The Marriott International Hotels brand is in the spotlight following a lawsuit filed by District of Columbia Attorney General Karl Racine earlier this month for hiding the true price of hotel rooms from consumers and for charging hidden resort fees to increase profits.
According to the lawsuit, the practice has harmed consumers, and the AG is seeking a ruling that would force Marriott to advertise the true price for its rooms upfront, and also provide monetary relief to DC consumers who have been harmed by this policy.
Racine stated in the lawsuit:
“Marriott reaped hundreds of millions of dollars in profit by deceiving consumers about the true price of its hotel rooms. Bait-and-switch advertising and deceptive pricing practices are illegal. With this lawsuit, we are seeking monetary relief for tens of thousands of District consumers who paid hidden resort fees and to force Marriott to be fully transparent about their prices so consumers can make informed decisions when booking hotel rooms.”
“The lawsuit is going after drip pricing—bait-and-switch advertising,” John S. Foster, Esq., attorney and counselor at law with Atlanta-based firm Foster, Jensen & Gulley, said in an interview with Prevue. “It’s more of a consumer fraud case. Hotels advertise to sell a room at one price, and people sometimes don’t realize there is more mandatory pricing until they are standing at the desk checking in or out. Marriott is maintaining that consumers have the right to walk away, but if someone has already arrived at a destination, they are not likely to turn around and walk.”
Mandatory fees are also an attempt to charge consumers for items they may not want, according to Foster. He noted the common practice of advertising a room for $200 but adding a mandatory resort fee of $30. The fees will often include extras such as free phone calls, a free newspaper, and use of the health club.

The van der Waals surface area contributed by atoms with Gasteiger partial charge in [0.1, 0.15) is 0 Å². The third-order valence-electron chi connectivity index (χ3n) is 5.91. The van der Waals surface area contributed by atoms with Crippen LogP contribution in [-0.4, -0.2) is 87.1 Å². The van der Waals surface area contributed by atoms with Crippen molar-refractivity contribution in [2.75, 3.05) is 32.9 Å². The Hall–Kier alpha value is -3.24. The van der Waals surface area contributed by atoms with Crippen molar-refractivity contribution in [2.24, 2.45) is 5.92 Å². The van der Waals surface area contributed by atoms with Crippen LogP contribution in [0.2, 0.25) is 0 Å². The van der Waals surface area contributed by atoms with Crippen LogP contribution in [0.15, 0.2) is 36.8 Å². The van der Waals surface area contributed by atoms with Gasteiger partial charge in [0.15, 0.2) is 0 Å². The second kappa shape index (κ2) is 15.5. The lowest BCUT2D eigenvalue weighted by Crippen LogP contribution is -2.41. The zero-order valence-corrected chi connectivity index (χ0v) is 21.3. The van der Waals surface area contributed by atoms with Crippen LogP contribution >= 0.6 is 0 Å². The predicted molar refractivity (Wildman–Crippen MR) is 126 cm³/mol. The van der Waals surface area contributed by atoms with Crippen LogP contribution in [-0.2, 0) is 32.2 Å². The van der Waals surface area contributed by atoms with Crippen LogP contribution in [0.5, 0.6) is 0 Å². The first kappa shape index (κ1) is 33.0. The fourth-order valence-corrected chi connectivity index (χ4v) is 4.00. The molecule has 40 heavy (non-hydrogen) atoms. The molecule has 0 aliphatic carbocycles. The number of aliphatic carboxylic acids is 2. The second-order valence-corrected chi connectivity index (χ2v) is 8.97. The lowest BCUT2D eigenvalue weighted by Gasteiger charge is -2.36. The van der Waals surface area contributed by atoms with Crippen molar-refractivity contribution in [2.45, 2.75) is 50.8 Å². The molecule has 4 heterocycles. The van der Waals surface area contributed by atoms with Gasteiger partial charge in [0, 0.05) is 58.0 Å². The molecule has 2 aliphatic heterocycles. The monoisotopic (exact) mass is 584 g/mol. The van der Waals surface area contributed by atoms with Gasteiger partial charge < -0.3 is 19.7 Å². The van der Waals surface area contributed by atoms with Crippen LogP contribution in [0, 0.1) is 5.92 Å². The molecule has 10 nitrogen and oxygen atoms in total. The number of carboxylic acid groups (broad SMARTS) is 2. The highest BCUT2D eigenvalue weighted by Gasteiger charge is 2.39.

“That package is worthless to me,” Foster said. “I don’t have time for health clubs. I don’t need free phone calls, and I get the newspaper on my phone, too. “
The fees can be masked as mandatory “resort fees,” “amenity fees,” or “destination fees” on top of the advertised price. At least 189 Marriott properties worldwide charge these hidden fees, which range from $9 to as much as $95 per room per day. Consumers only find out about these fees after they begin to book a room, whether booked on Marriott’s site, via online travel agencies (OTAs), such as Priceline or Expedia, or other third-party sites including Booking.com.
Added to that, the lawsuit alleges that Marriott is misrepresenting resort fees as being imposed by the government by lumping the two together at the end of a booking transaction under the heading “Taxes and Fees.
The lawsuit also points out that misleading consumers about what resort fees actually pay for, saying that in some instances, Marriott makes confusing or contradictory representations about why they are charging resort fees and what services or amenities consumers are actually paying for.
“Hotels started this about 10 or 15 years ago, and I’ve been fighting it in group contracts,” Foster said. “I have fought to make the fees optional–say what you get for the resort fee and either accept or not, or pay for one item a la carte,” Foster said.
Foster continued, “I was surprised it took so long for the Attorney General of DC to file something against them. They sent warning letters, which were ignored because hotels generate a lot of money from this practice.”
Foster believes the lawsuit has a high likelihood of prevailing and that Marriott will likely enter into a settlement agreement instead of spending millions going to trial. “They will sit down and consent; that’s what the government wants.”
Marriott is the first hotel chain targeted because it is the largest, Foster asserted, “but it won’t be the last. This action was brought in concert with other AGs around the country. It was agreed on Marriott because it’s located in that jurisdiction.”
Foster sees the lawsuit as a positive for individual consumers and the meetings industry.
“I see nothing but good things coming out of this,” Foster said. “For groups, they would have to disclose the event and facility fees in the contract. Hotels may become more transparent. A la carte may be more expensive, but in my mind, that’s better.”